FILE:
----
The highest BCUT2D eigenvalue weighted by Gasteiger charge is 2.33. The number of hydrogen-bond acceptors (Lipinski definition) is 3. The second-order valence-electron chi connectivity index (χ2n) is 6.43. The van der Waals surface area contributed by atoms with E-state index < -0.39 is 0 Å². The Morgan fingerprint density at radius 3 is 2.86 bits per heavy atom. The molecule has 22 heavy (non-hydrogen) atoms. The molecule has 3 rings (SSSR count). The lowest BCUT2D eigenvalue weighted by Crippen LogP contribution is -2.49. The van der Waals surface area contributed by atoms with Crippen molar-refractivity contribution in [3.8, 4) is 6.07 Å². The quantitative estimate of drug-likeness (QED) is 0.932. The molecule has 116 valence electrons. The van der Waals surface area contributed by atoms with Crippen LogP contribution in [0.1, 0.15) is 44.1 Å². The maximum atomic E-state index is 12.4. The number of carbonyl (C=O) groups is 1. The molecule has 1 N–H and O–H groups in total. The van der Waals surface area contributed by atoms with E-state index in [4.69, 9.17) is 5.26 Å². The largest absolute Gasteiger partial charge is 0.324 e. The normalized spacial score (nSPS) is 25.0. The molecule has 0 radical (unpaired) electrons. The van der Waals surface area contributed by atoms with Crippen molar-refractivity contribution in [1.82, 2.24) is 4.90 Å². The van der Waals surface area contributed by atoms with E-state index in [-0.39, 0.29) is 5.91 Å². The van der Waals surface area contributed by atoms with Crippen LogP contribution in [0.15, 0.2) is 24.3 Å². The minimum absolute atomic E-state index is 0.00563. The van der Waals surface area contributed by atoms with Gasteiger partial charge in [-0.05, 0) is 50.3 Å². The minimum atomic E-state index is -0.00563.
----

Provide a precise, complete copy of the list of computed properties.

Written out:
The highest BCUT2D eigenvalue weighted by Gasteiger charge is 2.33. The number of hydrogen-bond acceptors (Lipinski definition) is 3. The second-order valence-electron chi connectivity index (χ2n) is 6.43. The van der Waals surface area contributed by atoms with E-state index < -0.39 is 0 Å². The Morgan fingerprint density at radius 3 is 2.86 bits per heavy atom. The molecule has 22 heavy (non-hydrogen) atoms. The molecule has 3 rings (SSSR count). The lowest BCUT2D eigenvalue weighted by Crippen LogP contribution is -2.49. The van der Waals surface area contributed by atoms with Crippen molar-refractivity contribution in [3.8, 4) is 6.07 Å². The quantitative estimate of drug-likeness (QED) is 0.932. The molecule has 116 valence electrons. The van der Waals surface area contributed by atoms with Crippen LogP contribution in [0.1, 0.15) is 44.1 Å². The maximum atomic E-state index is 12.4. The number of carbonyl (C=O) groups is 1. The molecule has 1 N–H and O–H groups in total. The van der Waals surface area contributed by atoms with E-state index in [4.69, 9.17) is 5.26 Å². The largest absolute Gasteiger partial charge is 0.324 e. The normalized spacial score (nSPS) is 25.0. The molecule has 0 radical (unpaired) electrons. The van der Waals surface area contributed by atoms with Crippen molar-refractivity contribution in [1.82, 2.24) is 4.90 Å². The van der Waals surface area contributed by atoms with E-state index in [-0.39, 0.29) is 5.91 Å². The van der Waals surface area contributed by atoms with Crippen LogP contribution in [0.15, 0.2) is 24.3 Å². The minimum absolute atomic E-state index is 0.00563. The van der Waals surface area contributed by atoms with Gasteiger partial charge in [-0.05, 0) is 50.3 Å². The minimum atomic E-state index is -0.00563.